Yes. And there were, for instance, this may not be regarded as an aspect of slavery in a strict sense, but I think it is. Slavery had not only a portion of duty, expectation and everything from the whites to the blacks, slavery also divided the loyalties amongst the blacks towards one another and certainly towards the plantation.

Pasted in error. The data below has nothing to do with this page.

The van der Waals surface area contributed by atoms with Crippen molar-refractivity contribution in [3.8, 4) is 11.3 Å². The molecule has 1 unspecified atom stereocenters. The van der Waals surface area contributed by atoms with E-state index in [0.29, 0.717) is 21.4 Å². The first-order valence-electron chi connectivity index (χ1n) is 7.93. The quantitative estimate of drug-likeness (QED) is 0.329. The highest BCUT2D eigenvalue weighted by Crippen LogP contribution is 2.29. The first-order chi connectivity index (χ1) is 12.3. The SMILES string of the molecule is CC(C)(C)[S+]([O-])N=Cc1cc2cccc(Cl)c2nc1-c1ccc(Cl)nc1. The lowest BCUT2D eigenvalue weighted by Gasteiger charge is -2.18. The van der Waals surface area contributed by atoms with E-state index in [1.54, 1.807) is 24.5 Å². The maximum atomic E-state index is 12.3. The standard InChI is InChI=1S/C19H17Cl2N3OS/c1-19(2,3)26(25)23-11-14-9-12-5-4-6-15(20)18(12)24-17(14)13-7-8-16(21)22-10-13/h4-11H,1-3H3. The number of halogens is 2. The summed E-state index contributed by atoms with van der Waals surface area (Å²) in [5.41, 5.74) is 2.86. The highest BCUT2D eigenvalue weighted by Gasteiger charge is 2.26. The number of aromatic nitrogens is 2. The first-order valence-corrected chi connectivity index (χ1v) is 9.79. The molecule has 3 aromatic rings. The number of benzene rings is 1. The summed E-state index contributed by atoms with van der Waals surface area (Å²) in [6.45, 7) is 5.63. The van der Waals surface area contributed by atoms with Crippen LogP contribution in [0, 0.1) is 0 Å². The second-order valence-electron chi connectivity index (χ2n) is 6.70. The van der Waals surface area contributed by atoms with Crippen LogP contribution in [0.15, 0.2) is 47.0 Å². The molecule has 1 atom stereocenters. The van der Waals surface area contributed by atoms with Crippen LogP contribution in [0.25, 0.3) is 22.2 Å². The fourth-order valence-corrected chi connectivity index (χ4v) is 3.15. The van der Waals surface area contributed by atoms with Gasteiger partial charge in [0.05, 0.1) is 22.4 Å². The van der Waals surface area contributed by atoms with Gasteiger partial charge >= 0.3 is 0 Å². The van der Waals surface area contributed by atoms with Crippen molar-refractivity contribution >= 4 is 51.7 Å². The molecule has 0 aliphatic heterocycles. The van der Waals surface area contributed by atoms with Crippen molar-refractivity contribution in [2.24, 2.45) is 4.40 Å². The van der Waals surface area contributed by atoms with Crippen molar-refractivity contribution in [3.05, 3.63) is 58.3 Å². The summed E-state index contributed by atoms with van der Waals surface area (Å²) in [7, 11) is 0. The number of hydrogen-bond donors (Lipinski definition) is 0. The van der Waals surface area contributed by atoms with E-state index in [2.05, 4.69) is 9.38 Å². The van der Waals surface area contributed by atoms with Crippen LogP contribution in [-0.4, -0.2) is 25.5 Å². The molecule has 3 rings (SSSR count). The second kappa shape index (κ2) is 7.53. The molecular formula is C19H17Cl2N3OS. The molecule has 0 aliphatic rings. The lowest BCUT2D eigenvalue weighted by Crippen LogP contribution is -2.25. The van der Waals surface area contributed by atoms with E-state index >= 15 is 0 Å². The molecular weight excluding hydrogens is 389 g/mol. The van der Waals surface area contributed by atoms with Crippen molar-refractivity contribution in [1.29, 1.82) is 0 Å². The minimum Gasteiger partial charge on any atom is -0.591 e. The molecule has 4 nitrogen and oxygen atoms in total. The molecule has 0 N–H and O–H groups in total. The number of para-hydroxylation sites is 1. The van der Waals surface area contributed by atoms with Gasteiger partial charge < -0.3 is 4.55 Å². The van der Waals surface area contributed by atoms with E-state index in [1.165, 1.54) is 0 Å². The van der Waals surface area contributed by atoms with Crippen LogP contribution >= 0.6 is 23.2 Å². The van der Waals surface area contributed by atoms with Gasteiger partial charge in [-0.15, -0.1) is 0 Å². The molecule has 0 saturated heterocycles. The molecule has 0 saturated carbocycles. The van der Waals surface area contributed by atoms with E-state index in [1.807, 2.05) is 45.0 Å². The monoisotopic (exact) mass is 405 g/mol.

We have not really discussed slavery the way it ought to be, or could be. If you believe as many do that England became powerful because it exploited the cheap resources of the West Indies -- in other words, all that wealth from sugar cane -- then that's the Industrial Revolution, you see? At one point the slaves were not producing as much and they realized it was food because they want to feed these slaves with a kind of food that would not cost too much but would make them productive, if not reproductive. So the British government made some inquiries and they got a certain captain of a ship that was part of a triangular trade -- England, Africa, West Indies -- it was Captain Bly of the Bounty. Bly had an interest and obsession with plants. And on the way to Africa he stopped at Haiti or some place like that and got the breadfruit. I'm not quite sure how they cooked it in those days, they probably just boiled it. But nowadays it's become a delicacy, the same way that chitlins are a delicacy called soul food. So, what we would do now, you boil it and mash it as Canadians would mash potatoes, with that kind of gadget. And then we stir it into a cou-cou, like polenta. Now, when you eat breadfruit cou-cou you immediately doze off. [Laughs] Hence the term Negritis. Negritis is the sudden falling asleep immediately after eating. So we in the West Indies know that Negritis does not only apply to black people, everybody who eats breadfruit falls asleep.